by Ana Correa
As I wrap up my second to last finals week of my undergrad career, I’ve been reflecting on how I’ve learned to not only master this crucial time of the semester, but how to embrace it. I remember when I was a freshman and I was trying to get through finals; I had a handful of exams and an interdisciplinary paper on top of it all. I would stay up as long as I could before unwillingly falling asleep, trying to cram a semester’s worth of information in a night or two. One night I even drank two energy drinks in a row, something that I definitely do not recommend. It’s actually sort of incredible the lengths college students will go to in order to try to pack all of that information in. Now I’d like to believe that age and wisdom— mostly trial and error, really— has helped me successfully conquer pretty much the most important week of the semester (most important because finals are usually a huge chunk of your class grade). So, I want to share that wisdom in hopes that it’ll help others.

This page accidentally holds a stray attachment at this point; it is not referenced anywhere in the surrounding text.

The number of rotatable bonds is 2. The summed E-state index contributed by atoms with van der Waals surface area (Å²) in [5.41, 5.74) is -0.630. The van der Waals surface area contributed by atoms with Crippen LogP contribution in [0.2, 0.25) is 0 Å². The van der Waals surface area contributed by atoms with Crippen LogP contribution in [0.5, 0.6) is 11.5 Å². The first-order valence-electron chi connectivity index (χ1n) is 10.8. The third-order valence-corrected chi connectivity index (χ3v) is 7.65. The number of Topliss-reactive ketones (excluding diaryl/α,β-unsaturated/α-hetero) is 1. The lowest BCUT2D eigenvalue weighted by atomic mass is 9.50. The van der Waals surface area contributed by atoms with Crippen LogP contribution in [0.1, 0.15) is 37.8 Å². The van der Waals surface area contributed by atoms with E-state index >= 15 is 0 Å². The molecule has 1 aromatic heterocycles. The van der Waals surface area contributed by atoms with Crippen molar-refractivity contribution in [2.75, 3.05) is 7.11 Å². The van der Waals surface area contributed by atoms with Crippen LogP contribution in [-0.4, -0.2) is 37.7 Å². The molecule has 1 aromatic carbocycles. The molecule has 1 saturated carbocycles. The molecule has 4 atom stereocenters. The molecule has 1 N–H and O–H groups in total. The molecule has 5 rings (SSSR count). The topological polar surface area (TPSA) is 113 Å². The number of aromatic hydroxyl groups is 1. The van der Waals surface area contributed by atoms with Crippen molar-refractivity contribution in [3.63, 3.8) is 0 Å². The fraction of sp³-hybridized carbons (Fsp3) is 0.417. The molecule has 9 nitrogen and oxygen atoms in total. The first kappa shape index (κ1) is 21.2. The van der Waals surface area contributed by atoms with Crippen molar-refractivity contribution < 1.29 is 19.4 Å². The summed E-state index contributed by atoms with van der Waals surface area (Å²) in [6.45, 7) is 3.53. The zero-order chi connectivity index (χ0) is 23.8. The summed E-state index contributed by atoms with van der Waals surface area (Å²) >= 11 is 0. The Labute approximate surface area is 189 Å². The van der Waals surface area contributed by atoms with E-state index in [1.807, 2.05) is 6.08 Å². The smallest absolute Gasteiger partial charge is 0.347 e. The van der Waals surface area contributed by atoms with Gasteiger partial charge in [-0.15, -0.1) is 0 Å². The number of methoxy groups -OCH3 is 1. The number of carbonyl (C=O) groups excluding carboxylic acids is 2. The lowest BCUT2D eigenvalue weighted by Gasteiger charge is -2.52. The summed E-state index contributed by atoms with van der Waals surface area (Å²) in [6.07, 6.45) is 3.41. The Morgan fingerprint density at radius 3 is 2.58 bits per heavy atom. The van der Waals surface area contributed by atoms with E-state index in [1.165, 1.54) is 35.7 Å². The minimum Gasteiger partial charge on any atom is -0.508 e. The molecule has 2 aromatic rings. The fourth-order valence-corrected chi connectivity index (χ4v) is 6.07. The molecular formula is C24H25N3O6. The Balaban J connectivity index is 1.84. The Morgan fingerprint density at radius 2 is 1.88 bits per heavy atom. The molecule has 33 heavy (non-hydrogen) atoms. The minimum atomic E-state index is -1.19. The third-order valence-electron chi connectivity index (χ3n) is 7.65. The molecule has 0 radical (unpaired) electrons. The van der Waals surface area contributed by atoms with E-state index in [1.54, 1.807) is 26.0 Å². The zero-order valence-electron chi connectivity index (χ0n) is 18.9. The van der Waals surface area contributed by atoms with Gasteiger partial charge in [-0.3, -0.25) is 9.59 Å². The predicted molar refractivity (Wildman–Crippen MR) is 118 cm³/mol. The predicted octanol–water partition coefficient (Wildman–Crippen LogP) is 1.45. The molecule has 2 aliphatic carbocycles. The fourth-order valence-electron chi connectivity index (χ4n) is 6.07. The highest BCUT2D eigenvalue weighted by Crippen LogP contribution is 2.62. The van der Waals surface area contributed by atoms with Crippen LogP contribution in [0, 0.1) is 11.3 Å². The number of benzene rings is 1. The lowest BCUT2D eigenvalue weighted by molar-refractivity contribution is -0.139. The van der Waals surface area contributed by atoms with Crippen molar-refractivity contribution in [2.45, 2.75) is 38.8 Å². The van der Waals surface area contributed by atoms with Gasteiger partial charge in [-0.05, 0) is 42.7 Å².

First and foremost, get enough sleep! I can’t stress that enough. All of the information you’ll be cramming won’t stick for long if you’re running on just a few hours of sleep and coffee. Plus you will just be irritable and grouchy, and that’s no fun either. There’s nothing like waking up feeling refreshed and ready to take on the week, especially during finals. Second, stay hydrated. Dehydration can cause tiredness, headaches, dizziness, irritability, and even low blood pressure. It’ll only add to the stress and leave you feeling worse. Third, and perhaps most importantly, don’t wait until a day or two before your exams to start studying. Believe me, getting to finals week and only having to review the material instead of learn it will be one of the biggest feelings of relief you’ll ever feel. As for reviewing, start about a week in advance. Reviewing a little bit every day leading up to your final will help you retain the information way more easily.
Navigating the stormy waters that is finals is not easy, but with these tips in mind, life can be a little less hectic at the end of the semester. Good luck!
Ana Correa, whose home country is Brazil, is a senior majoring in Political Science at McNeese State University in Lake Charles, Louisiana.
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